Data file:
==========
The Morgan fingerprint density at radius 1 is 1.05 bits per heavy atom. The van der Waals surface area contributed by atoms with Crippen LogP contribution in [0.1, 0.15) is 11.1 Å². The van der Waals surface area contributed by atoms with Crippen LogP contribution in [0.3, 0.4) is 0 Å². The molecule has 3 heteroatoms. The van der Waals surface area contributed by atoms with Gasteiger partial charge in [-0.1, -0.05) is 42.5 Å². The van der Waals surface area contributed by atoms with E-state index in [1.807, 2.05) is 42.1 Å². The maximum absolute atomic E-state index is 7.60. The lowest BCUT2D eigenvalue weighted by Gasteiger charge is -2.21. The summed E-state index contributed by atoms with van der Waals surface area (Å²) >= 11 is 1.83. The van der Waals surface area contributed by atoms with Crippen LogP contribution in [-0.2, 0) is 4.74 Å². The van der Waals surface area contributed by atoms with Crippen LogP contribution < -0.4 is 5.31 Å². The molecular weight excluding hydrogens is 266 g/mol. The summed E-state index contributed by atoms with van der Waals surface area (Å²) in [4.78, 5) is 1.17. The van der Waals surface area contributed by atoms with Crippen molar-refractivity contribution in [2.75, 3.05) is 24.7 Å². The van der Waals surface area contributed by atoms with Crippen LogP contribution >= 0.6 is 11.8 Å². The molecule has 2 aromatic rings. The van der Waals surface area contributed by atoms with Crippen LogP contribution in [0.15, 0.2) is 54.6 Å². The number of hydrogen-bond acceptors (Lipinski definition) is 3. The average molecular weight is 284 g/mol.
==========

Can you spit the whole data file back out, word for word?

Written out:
The Morgan fingerprint density at radius 1 is 1.05 bits per heavy atom. The van der Waals surface area contributed by atoms with Crippen LogP contribution in [0.1, 0.15) is 11.1 Å². The van der Waals surface area contributed by atoms with Crippen LogP contribution in [0.3, 0.4) is 0 Å². The molecule has 3 heteroatoms. The van der Waals surface area contributed by atoms with Gasteiger partial charge in [-0.1, -0.05) is 42.5 Å². The van der Waals surface area contributed by atoms with E-state index in [1.807, 2.05) is 42.1 Å². The maximum absolute atomic E-state index is 7.60. The lowest BCUT2D eigenvalue weighted by Gasteiger charge is -2.21. The summed E-state index contributed by atoms with van der Waals surface area (Å²) >= 11 is 1.83. The van der Waals surface area contributed by atoms with Crippen LogP contribution in [-0.2, 0) is 4.74 Å². The van der Waals surface area contributed by atoms with Crippen LogP contribution < -0.4 is 5.31 Å². The molecular weight excluding hydrogens is 266 g/mol. The summed E-state index contributed by atoms with van der Waals surface area (Å²) in [4.78, 5) is 1.17. The van der Waals surface area contributed by atoms with Crippen molar-refractivity contribution in [2.75, 3.05) is 24.7 Å². The van der Waals surface area contributed by atoms with Crippen LogP contribution >= 0.6 is 11.8 Å². The molecule has 2 aromatic rings. The van der Waals surface area contributed by atoms with Crippen LogP contribution in [0.15, 0.2) is 54.6 Å². The number of hydrogen-bond acceptors (Lipinski definition) is 3. The average molecular weight is 284 g/mol.